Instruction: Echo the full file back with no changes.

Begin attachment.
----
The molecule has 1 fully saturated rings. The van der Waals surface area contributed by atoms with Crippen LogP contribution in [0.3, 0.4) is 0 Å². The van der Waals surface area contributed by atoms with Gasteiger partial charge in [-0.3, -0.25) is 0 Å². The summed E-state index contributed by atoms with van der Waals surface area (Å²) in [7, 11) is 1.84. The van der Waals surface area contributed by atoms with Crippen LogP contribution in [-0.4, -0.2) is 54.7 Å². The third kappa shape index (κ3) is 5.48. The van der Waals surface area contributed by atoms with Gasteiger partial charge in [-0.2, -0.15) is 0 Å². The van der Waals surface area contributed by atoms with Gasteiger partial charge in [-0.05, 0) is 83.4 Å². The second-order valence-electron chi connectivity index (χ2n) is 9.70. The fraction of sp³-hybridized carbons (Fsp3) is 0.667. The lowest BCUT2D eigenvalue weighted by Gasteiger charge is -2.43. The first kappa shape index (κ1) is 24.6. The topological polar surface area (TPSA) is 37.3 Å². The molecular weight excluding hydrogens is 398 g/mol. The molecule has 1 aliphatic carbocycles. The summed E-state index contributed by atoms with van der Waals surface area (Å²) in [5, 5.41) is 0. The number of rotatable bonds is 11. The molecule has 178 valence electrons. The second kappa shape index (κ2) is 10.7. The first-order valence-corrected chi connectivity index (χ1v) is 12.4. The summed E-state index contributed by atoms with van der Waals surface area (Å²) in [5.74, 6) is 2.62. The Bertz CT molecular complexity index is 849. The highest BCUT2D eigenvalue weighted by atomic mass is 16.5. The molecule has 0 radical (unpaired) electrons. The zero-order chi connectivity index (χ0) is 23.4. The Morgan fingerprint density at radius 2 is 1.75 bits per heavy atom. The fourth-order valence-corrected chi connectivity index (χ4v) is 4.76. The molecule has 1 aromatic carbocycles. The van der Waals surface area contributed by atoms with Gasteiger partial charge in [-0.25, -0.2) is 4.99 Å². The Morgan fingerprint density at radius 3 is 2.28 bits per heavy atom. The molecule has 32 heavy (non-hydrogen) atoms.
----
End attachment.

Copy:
The molecule has 1 fully saturated rings. The van der Waals surface area contributed by atoms with Crippen LogP contribution in [0.3, 0.4) is 0 Å². The van der Waals surface area contributed by atoms with Gasteiger partial charge in [-0.3, -0.25) is 0 Å². The summed E-state index contributed by atoms with van der Waals surface area (Å²) in [7, 11) is 1.84. The van der Waals surface area contributed by atoms with Crippen LogP contribution in [-0.4, -0.2) is 54.7 Å². The third kappa shape index (κ3) is 5.48. The van der Waals surface area contributed by atoms with Gasteiger partial charge in [-0.2, -0.15) is 0 Å². The van der Waals surface area contributed by atoms with Gasteiger partial charge in [-0.05, 0) is 83.4 Å². The second-order valence-electron chi connectivity index (χ2n) is 9.70. The fraction of sp³-hybridized carbons (Fsp3) is 0.667. The lowest BCUT2D eigenvalue weighted by Gasteiger charge is -2.43. The first kappa shape index (κ1) is 24.6. The topological polar surface area (TPSA) is 37.3 Å². The molecular weight excluding hydrogens is 398 g/mol. The molecule has 1 aliphatic carbocycles. The summed E-state index contributed by atoms with van der Waals surface area (Å²) in [5, 5.41) is 0. The number of rotatable bonds is 11. The molecule has 178 valence electrons. The second kappa shape index (κ2) is 10.7. The first-order valence-corrected chi connectivity index (χ1v) is 12.4. The summed E-state index contributed by atoms with van der Waals surface area (Å²) in [5.74, 6) is 2.62. The Bertz CT molecular complexity index is 849. The highest BCUT2D eigenvalue weighted by atomic mass is 16.5. The molecule has 0 radical (unpaired) electrons. The zero-order chi connectivity index (χ0) is 23.4. The Morgan fingerprint density at radius 2 is 1.75 bits per heavy atom. The fourth-order valence-corrected chi connectivity index (χ4v) is 4.76. The molecule has 1 aromatic carbocycles. The van der Waals surface area contributed by atoms with Gasteiger partial charge in [-0.25, -0.2) is 4.99 Å². The Morgan fingerprint density at radius 3 is 2.28 bits per heavy atom. The molecule has 32 heavy (non-hydrogen) atoms.